Nature's strategies: A plant that stands and fights

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Science  02 Mar 2018:
Vol. 359, Issue 6379, pp. 985
DOI: 10.1126/science.359.6379.985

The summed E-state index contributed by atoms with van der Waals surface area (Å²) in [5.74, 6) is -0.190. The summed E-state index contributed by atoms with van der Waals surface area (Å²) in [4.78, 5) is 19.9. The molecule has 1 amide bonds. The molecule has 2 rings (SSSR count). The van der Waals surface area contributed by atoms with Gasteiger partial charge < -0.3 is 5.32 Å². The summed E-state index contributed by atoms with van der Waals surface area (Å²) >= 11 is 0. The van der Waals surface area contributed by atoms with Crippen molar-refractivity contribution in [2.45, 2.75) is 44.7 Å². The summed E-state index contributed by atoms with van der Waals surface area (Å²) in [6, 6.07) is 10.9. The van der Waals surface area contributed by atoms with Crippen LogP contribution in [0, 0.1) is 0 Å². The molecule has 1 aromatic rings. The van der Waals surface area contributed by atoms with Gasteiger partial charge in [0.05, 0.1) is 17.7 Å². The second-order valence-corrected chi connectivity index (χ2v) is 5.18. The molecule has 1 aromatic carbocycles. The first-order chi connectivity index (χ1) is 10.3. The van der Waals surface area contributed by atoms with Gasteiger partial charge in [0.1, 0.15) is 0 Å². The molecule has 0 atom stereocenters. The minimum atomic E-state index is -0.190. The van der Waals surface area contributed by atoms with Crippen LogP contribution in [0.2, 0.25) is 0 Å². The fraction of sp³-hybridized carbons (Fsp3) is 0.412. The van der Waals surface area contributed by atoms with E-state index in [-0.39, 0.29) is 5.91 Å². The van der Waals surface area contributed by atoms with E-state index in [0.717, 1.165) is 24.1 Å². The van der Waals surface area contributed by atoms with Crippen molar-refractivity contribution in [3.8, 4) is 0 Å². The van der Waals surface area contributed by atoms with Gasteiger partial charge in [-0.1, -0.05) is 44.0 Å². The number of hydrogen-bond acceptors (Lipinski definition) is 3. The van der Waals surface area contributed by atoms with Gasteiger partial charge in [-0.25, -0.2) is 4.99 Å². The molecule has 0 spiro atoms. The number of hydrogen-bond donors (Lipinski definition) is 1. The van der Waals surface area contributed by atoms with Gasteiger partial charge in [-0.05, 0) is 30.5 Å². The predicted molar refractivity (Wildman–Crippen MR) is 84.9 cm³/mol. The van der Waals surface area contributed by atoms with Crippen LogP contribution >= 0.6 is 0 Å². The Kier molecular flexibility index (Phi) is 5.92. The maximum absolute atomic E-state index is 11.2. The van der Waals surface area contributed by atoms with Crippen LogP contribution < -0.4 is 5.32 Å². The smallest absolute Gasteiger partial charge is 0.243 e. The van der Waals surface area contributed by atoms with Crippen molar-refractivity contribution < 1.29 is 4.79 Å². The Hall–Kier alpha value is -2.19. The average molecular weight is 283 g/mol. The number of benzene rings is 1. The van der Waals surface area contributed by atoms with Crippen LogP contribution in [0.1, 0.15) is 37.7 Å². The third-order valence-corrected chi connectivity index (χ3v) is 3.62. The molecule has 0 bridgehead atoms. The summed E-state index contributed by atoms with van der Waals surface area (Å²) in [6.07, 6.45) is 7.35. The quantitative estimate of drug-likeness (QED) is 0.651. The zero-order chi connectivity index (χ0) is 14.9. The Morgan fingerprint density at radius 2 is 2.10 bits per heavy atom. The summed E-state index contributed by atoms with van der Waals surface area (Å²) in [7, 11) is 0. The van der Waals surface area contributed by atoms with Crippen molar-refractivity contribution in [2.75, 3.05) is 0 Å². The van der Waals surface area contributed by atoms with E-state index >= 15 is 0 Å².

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Unlike those of us on legs, plants can't run away from what they don't like—yet they show remarkable resilience when under attack. Consider how the wild tobacco plant (Nicotiana attenuata), a meter-high native of North America, protects itself from hungry insects. The plant senses the amino acid compounds in a caterpillar's saliva and responds with a hydraulic or electrical pulse through its stems and leaves. Within minutes, the plant's cells rev up their production of nicotine, a poison that interferes with an animal's muscle function. At the same time, the plant calls in help by emitting a scent that attracts ground-dwelling bugs and other caterpillar eaters and then putting up chemical signposts to guide those predators to their already sluggish prey. Finally, a plant under siege redirects its resources, putting off flowering and growing until the caterpillars are gone.